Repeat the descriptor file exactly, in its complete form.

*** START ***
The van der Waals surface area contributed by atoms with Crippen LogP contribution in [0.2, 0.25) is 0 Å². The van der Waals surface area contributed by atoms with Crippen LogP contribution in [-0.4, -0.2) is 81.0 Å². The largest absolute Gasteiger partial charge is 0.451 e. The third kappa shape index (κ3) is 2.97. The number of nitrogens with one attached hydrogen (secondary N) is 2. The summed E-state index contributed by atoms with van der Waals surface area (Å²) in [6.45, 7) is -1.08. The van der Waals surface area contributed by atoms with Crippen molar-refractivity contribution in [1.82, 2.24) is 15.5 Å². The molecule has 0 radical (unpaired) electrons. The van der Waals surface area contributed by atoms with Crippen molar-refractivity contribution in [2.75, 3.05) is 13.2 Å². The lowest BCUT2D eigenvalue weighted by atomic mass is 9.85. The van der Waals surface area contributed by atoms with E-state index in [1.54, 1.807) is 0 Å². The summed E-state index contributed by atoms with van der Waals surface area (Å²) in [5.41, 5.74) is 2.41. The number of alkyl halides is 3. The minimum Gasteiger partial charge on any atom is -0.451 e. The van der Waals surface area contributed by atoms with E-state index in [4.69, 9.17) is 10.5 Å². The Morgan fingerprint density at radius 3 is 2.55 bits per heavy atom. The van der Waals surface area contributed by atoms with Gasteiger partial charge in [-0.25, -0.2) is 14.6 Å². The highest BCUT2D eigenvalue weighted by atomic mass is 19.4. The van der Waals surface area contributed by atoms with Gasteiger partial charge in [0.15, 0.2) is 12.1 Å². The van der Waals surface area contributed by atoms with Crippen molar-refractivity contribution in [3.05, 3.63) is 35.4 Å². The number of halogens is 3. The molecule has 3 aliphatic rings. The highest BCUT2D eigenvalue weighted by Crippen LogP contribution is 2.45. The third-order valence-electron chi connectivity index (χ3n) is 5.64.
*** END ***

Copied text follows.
The van der Waals surface area contributed by atoms with Crippen LogP contribution in [0.2, 0.25) is 0 Å². The van der Waals surface area contributed by atoms with Crippen LogP contribution in [-0.4, -0.2) is 81.0 Å². The largest absolute Gasteiger partial charge is 0.451 e. The third kappa shape index (κ3) is 2.97. The number of nitrogens with one attached hydrogen (secondary N) is 2. The summed E-state index contributed by atoms with van der Waals surface area (Å²) in [6.45, 7) is -1.08. The van der Waals surface area contributed by atoms with Crippen molar-refractivity contribution in [1.82, 2.24) is 15.5 Å². The molecule has 0 radical (unpaired) electrons. The van der Waals surface area contributed by atoms with Crippen molar-refractivity contribution in [2.75, 3.05) is 13.2 Å². The lowest BCUT2D eigenvalue weighted by atomic mass is 9.85. The van der Waals surface area contributed by atoms with E-state index in [1.54, 1.807) is 0 Å². The summed E-state index contributed by atoms with van der Waals surface area (Å²) in [5.41, 5.74) is 2.41. The number of alkyl halides is 3. The minimum Gasteiger partial charge on any atom is -0.451 e. The van der Waals surface area contributed by atoms with E-state index in [4.69, 9.17) is 10.5 Å². The Morgan fingerprint density at radius 3 is 2.55 bits per heavy atom. The van der Waals surface area contributed by atoms with Gasteiger partial charge in [-0.25, -0.2) is 14.6 Å². The highest BCUT2D eigenvalue weighted by atomic mass is 19.4. The van der Waals surface area contributed by atoms with Gasteiger partial charge in [0.15, 0.2) is 12.1 Å². The van der Waals surface area contributed by atoms with Crippen molar-refractivity contribution in [3.05, 3.63) is 35.4 Å². The number of halogens is 3. The molecule has 3 aliphatic rings. The highest BCUT2D eigenvalue weighted by Crippen LogP contribution is 2.45. The third-order valence-electron chi connectivity index (χ3n) is 5.64.